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Vieux 05/06/2004, 07h46
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Date d'inscription: mai 2004
Localisation: London, UK
Messages: 1 098
Radio Moris is doing a great thing for the Mauritian Community worldwide… I love listening to my home country's music and I'm sure a lot of people feel the same way too… I'd play & listen to Séga Music 24/7 if it was practical to do so.

However, what is written below is what the current reality is and it is the result of several hours spent researching the issue raised and it does not reflect my own personal opinion, views, feelings, beliefs and/ or values...


Traditional radio station broadcasts are limited by two factors:

1. The power of the station’s transmitter (typically 100 miles)

2. The available broadcast spectrum (you might get a couple of dozen radio stations locally)

Internet radio has no geographic limitations. For example, a broadcaster in Australia can be heard in Canada on the Internet. The potential for Internet radio is as vast as cyberspace itself (e.g. Live365 offers more than 30,000 Internet radio broadcasts).

Internet radio appeals to “micro-communities” of listeners focused on special music or interests, and the Mauritian People across the world form one of those communities.

There are two ways to deliver audio over the Internet: downloads or streaming media. In downloads, an audio file is stored on the user’s computer. Compressed formats like MP3 are the most popular form of audio downloads, but any type of audio file can be delivered through a Web or FTP site. Streaming audio is not stored, but only played. It is a continuous broadcast that works through three software packages: the encoder, the server and the player. The encoder converts audio content into a streaming format, the server makes it available over the Internet and the player retrieves the content.

Until the 21st century, the only way to obtain radio broadcasts over the Internet was through a PC. That will soon change, as wireless connectivity will feed Internet broadcasts to car radios, PDAs and cell phones. The next generation of wireless devices will greatly expand the reach and convenience of Internet radio.

CD-burning is a common form of music piracy. With this type of activity there is a mixture of piracy both via the Internet and in the conventional sense. Music is transmitted at the request of the consumer from a computer server to a particular piece of hardware from which custom manufacture of a CD then takes place.

It should however be noted that whilst in the music business the greatest exposure to piracy is found with the illegal and unauthorised copying of musical works onto physical product, it should also be noted that performing, or playing musical works in public without a licence can, in appropriate cases, constitute a criminal offence also. Historically this type of infringement has not been labelled as "piracy".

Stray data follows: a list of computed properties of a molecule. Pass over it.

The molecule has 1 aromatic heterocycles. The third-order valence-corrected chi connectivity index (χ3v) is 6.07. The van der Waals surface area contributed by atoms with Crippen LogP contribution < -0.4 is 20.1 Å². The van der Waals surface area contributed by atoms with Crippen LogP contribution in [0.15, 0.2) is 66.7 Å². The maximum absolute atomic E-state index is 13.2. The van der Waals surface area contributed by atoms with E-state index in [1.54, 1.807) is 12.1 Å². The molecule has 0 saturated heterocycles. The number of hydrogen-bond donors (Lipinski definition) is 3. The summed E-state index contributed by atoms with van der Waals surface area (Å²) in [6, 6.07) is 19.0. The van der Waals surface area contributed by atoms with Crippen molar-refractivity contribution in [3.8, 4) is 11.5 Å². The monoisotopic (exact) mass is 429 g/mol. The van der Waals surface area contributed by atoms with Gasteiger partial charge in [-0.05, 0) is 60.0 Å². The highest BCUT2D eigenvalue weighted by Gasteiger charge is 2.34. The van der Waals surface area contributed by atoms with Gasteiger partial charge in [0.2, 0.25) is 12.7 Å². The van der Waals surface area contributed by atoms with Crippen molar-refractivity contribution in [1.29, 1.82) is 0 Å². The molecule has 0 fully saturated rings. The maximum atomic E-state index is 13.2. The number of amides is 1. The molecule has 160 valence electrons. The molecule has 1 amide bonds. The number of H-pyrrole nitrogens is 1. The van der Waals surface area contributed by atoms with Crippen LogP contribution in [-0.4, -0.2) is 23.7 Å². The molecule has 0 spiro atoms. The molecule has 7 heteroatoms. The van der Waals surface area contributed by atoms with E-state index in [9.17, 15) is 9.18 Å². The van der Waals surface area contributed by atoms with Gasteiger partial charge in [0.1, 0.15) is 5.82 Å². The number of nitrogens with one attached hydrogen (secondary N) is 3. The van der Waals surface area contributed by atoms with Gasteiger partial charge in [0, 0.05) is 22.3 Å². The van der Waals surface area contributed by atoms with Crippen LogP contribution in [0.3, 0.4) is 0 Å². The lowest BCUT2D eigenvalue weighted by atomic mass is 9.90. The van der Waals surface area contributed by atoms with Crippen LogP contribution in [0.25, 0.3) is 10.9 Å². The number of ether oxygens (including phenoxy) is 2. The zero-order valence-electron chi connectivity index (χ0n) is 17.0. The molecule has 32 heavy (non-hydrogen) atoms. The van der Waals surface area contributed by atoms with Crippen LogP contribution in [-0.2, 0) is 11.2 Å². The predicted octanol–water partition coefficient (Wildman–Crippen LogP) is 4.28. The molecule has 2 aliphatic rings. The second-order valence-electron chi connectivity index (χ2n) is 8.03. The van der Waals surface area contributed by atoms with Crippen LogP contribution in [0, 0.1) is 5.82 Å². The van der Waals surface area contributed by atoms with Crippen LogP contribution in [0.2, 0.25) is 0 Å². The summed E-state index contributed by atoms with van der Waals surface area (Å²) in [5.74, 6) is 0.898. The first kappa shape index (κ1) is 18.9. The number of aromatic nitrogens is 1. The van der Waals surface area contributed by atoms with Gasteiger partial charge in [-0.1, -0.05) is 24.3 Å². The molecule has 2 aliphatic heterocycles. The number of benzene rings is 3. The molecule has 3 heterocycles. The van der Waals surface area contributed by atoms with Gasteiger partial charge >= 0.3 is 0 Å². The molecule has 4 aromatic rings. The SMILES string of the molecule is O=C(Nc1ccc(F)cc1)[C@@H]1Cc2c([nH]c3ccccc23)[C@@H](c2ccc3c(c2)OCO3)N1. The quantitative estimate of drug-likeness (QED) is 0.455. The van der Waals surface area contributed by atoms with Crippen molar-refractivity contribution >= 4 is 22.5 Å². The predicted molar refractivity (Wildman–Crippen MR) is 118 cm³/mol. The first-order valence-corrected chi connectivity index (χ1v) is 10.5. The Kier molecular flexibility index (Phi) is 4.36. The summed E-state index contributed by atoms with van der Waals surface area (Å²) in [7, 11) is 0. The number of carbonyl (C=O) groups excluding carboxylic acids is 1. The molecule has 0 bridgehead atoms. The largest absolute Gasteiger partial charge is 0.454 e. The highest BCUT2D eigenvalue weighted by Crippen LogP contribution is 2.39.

Additionally, the unauthorised upload, download or transmission of a sound recording is no less prejudicial to the financial incentives for production of sound recordings, and thus no less effective in drying up creativity, than its physical-piracy counterparts. As a consequence, today's unauthorised digital broadcaster or Internet service is no less piratical than their less sophisticated associates in the analogue world.

All this has led the international music industry and legislative bodies to recognise the need for action against piracy. One recommendation is to extend the notion of 'piracy' to encompass infringing material made available widely over the Internet. Traditionally linked to infringements involving reproductions for commercial purposes and on a commercial scale, the notion of 'piracy' must now address the realities of global networks, where infringements in one place become instantaneously available in every place.

In conclusion, the recording industry is facing a future that may be very different from its past. New disc and equipment standards, new encryption technologies, compilation-disc kiosks, interactive transmissions of music in many different formats and on-line talent scouting, may well change the way that people enjoy music. Copyright needs to adapt in a number of ways to keep pace with these developments. But its purposes remain the same and this is to encourage the production and dissemination of creative works and phonograms by ensuring financial rewards for both creators and investors.
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